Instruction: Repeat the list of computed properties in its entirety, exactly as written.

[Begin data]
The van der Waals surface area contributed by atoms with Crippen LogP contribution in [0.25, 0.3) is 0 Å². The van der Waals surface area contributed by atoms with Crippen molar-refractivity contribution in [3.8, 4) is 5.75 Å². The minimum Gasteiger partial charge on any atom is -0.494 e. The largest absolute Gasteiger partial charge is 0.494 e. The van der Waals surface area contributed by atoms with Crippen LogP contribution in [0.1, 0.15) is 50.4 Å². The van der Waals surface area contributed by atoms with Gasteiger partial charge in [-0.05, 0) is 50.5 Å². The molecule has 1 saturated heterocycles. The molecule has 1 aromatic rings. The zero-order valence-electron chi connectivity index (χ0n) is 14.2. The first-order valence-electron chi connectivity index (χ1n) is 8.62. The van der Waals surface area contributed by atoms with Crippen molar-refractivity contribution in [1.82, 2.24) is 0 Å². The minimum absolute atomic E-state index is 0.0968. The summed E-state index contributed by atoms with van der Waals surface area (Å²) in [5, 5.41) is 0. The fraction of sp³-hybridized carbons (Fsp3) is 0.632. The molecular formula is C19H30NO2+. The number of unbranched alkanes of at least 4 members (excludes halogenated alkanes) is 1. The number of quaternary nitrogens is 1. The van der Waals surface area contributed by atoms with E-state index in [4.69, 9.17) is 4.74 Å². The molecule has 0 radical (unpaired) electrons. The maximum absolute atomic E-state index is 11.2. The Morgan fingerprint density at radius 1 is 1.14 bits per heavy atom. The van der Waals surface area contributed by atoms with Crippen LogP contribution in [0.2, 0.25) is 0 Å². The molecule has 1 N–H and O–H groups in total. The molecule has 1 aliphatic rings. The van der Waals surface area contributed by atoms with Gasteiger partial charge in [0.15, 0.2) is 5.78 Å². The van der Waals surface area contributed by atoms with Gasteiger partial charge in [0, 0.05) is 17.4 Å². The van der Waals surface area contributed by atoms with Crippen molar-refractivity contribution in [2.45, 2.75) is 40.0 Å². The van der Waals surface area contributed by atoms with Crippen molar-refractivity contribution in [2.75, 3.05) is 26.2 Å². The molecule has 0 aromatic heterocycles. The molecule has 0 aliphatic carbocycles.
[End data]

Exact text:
The van der Waals surface area contributed by atoms with Crippen LogP contribution in [0.25, 0.3) is 0 Å². The van der Waals surface area contributed by atoms with Crippen molar-refractivity contribution in [3.8, 4) is 5.75 Å². The minimum Gasteiger partial charge on any atom is -0.494 e. The largest absolute Gasteiger partial charge is 0.494 e. The van der Waals surface area contributed by atoms with Crippen LogP contribution in [0.1, 0.15) is 50.4 Å². The van der Waals surface area contributed by atoms with Gasteiger partial charge in [-0.05, 0) is 50.5 Å². The molecule has 1 saturated heterocycles. The molecule has 1 aromatic rings. The zero-order valence-electron chi connectivity index (χ0n) is 14.2. The first-order valence-electron chi connectivity index (χ1n) is 8.62. The van der Waals surface area contributed by atoms with Crippen molar-refractivity contribution in [1.82, 2.24) is 0 Å². The minimum absolute atomic E-state index is 0.0968. The summed E-state index contributed by atoms with van der Waals surface area (Å²) in [5, 5.41) is 0. The fraction of sp³-hybridized carbons (Fsp3) is 0.632. The molecular formula is C19H30NO2+. The number of unbranched alkanes of at least 4 members (excludes halogenated alkanes) is 1. The number of quaternary nitrogens is 1. The van der Waals surface area contributed by atoms with E-state index in [4.69, 9.17) is 4.74 Å². The molecule has 0 radical (unpaired) electrons. The maximum absolute atomic E-state index is 11.2. The Morgan fingerprint density at radius 1 is 1.14 bits per heavy atom. The van der Waals surface area contributed by atoms with Crippen LogP contribution in [0.2, 0.25) is 0 Å². The molecule has 1 N–H and O–H groups in total. The molecule has 1 aliphatic rings. The van der Waals surface area contributed by atoms with Gasteiger partial charge in [0.15, 0.2) is 5.78 Å². The van der Waals surface area contributed by atoms with Gasteiger partial charge in [0, 0.05) is 17.4 Å². The van der Waals surface area contributed by atoms with Crippen molar-refractivity contribution in [2.45, 2.75) is 40.0 Å². The van der Waals surface area contributed by atoms with Crippen molar-refractivity contribution in [2.75, 3.05) is 26.2 Å². The molecule has 0 aromatic heterocycles. The molecule has 0 aliphatic carbocycles.